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Recent Movies: Midnight’s Children; Rust and Bone; Les Misérables ****

January 30, 2013

Recent Movies

Midnight’s Children

The film is based on the novel by Salman Rushdie.  The main events surround India’s independence from Great Britain on August 14, 1947.  Babies born on that day have special magical qualities.  The story focusses on two baby boys born in the same hospital that night and the rich family of one of them.

This is a beautifully made epic film covers a lot of history – not only the fictional history of one family but also the actual histories of India and Pakistan.  It also explores many relevant themes including the universal extreme division between rich and poor.  This alone creates a major plot twist at the beginning of the film.

Occasionally, some dialogue was difficult to hear and understand, thus causing the feeling of missing parts of the story.  But, overall, it was a very well woven film and truly beautiful to look at.

Rating (out of four stars):   * * *


Rust and Bone

Ali, an unemployed young man travels from Belgium with his young son to live with his working-class sister and her husband in southern France.  He becomes sexually involved with a killer-whale trainer, Stephanie, whose life is seriously altered in the early part of the film.

Much like ‘Holy Motors’, another recent French-language film, this film is one I might normally dismiss but I liked it because it was so well executed and acted.  In the case of ‘Rust and Bone’, my concerns were about the glorification of ultimate fighting and marine park zoos.  While these were still concerns by the end, I was moved by the film’s compassion for its characters and their life struggles.

As Stephanie, Marion Cotillard (so brilliant in ‘La Vie en Rose’) brings great talent to her role.  But the film truly belongs to Matthias Schoenaerts as Ali as the film gives more time to his character.

Ali seems brutal but he is really animalistic in a casual way that is not intended to harm.  Schoenaerts’s best work comes near the end of the film in a crisis moment.  The crisis event was predictable but cleverly filmed.  Ali’s catharsis is very moving and transforming leaving viewers with compassion for the kind of people we might normally shun in real life.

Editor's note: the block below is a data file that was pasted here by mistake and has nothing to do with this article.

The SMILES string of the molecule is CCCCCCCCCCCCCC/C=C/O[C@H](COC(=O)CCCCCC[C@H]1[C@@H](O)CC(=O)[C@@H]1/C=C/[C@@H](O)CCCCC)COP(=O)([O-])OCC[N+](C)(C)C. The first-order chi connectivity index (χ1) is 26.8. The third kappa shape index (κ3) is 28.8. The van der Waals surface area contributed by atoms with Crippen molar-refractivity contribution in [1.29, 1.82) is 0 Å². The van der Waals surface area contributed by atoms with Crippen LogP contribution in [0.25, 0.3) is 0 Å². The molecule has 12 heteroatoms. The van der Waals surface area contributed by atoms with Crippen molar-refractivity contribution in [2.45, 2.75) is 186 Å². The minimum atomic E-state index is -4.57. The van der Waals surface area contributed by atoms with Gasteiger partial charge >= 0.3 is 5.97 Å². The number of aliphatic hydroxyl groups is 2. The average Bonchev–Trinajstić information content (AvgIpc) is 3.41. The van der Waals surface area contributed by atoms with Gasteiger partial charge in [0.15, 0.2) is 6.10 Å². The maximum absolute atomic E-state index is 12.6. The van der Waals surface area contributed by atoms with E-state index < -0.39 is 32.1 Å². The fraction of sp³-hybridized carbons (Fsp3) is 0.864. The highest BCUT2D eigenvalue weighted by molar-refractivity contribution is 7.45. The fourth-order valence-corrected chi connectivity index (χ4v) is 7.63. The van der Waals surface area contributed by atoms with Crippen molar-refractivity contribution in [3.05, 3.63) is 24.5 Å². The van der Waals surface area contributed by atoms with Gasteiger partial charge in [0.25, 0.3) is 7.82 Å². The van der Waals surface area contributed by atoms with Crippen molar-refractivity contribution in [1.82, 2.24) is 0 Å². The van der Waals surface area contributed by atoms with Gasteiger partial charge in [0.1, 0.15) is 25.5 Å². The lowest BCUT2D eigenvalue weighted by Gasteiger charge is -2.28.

Rating:   * * *


Les Misérables

Based on the very popular stage musical and the French novel by Victor Hugo, this British film chronicles difficult lives among a dozen or so French citizens in the 1800s including an attempted student revolution.

In the capable hands of director Tom Hooper (The King’s Speech), this film is always beautiful to look at.  The music is fine as well for the most part though not equal to the singing on the recording of the original stage version.  Many songs are well sung but lack the belting-out moments so frequent on the stage version recording.

This film would have had the same challenge as adapting “Mamma Mia” to the screen a few years ago.  A film version needs ‘famous’ film actors who might not sing as well as lesser-known stage actors who are brilliant singers.  Here, “Les Mis” does better than “Mamma Mia” though there remain challenges.

Russell Crowe isn’t a bad singer but doesn’t have an inspiring voice either.  Hugh Jackman gives a fine acting performance and also sings well.  In the pivotal song “Bring Him Home”, he causes many goosebump moments but it’s hard not to compare his version with that of the great stage actor Colm Wilkinson (who has a small role in this film) and feel that Jackman’s version is less powerful than Wilkinson’s.

Much fuss has been rightly made about Anne Hathaway’s version of “I Dreamed a Dream”.  Not only does she sing it beautifully but she is able to powerfully act out the words of despair as well without interrupting the flow of the song.  It’s unfortunate that her performance is so brief.  Also faring very well is newcomer Samantha Barks’s version of “On My Own”.

Other grand moments include the songs with many singers such as “One Day More” and the grand finale “When Tomorrow Comes” which is  heavenly in many ways.

Rating:   * * *


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